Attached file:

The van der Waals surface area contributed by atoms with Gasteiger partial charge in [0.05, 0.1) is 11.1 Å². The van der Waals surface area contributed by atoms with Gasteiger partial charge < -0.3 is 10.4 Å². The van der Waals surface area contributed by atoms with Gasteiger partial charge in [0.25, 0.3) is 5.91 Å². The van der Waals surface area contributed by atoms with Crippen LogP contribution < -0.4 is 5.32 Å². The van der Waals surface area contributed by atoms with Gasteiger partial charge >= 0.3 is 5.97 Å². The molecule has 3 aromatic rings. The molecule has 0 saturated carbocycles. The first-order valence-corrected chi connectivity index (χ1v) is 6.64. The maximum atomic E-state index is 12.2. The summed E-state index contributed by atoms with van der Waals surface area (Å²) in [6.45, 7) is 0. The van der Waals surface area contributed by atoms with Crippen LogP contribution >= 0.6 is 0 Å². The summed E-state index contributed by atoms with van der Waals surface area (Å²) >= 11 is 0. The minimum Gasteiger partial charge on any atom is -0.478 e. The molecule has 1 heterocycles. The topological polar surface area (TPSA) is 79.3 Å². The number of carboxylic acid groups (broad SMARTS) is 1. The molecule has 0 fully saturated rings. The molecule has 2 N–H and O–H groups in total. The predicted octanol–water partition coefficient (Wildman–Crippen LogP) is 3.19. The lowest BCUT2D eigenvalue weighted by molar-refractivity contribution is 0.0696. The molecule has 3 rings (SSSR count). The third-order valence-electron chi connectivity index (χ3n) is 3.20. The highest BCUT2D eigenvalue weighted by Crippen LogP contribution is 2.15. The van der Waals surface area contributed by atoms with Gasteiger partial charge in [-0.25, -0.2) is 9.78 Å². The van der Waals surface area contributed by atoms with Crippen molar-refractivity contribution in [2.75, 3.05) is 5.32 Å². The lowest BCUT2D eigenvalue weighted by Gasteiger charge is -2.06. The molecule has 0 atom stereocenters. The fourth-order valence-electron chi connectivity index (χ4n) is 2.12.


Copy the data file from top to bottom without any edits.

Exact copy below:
The van der Waals surface area contributed by atoms with Gasteiger partial charge in [0.05, 0.1) is 11.1 Å². The van der Waals surface area contributed by atoms with Gasteiger partial charge < -0.3 is 10.4 Å². The van der Waals surface area contributed by atoms with Gasteiger partial charge in [0.25, 0.3) is 5.91 Å². The van der Waals surface area contributed by atoms with Crippen LogP contribution < -0.4 is 5.32 Å². The van der Waals surface area contributed by atoms with Gasteiger partial charge >= 0.3 is 5.97 Å². The molecule has 3 aromatic rings. The molecule has 0 saturated carbocycles. The first-order valence-corrected chi connectivity index (χ1v) is 6.64. The maximum atomic E-state index is 12.2. The summed E-state index contributed by atoms with van der Waals surface area (Å²) in [6.45, 7) is 0. The van der Waals surface area contributed by atoms with Crippen LogP contribution >= 0.6 is 0 Å². The summed E-state index contributed by atoms with van der Waals surface area (Å²) >= 11 is 0. The minimum Gasteiger partial charge on any atom is -0.478 e. The molecule has 1 heterocycles. The topological polar surface area (TPSA) is 79.3 Å². The number of carboxylic acid groups (broad SMARTS) is 1. The molecule has 0 fully saturated rings. The molecule has 2 N–H and O–H groups in total. The predicted octanol–water partition coefficient (Wildman–Crippen LogP) is 3.19. The lowest BCUT2D eigenvalue weighted by molar-refractivity contribution is 0.0696. The molecule has 3 rings (SSSR count). The third-order valence-electron chi connectivity index (χ3n) is 3.20. The highest BCUT2D eigenvalue weighted by Crippen LogP contribution is 2.15. The van der Waals surface area contributed by atoms with Gasteiger partial charge in [-0.25, -0.2) is 9.78 Å². The van der Waals surface area contributed by atoms with Crippen molar-refractivity contribution in [2.75, 3.05) is 5.32 Å². The lowest BCUT2D eigenvalue weighted by Gasteiger charge is -2.06. The molecule has 0 atom stereocenters. The fourth-order valence-electron chi connectivity index (χ4n) is 2.12.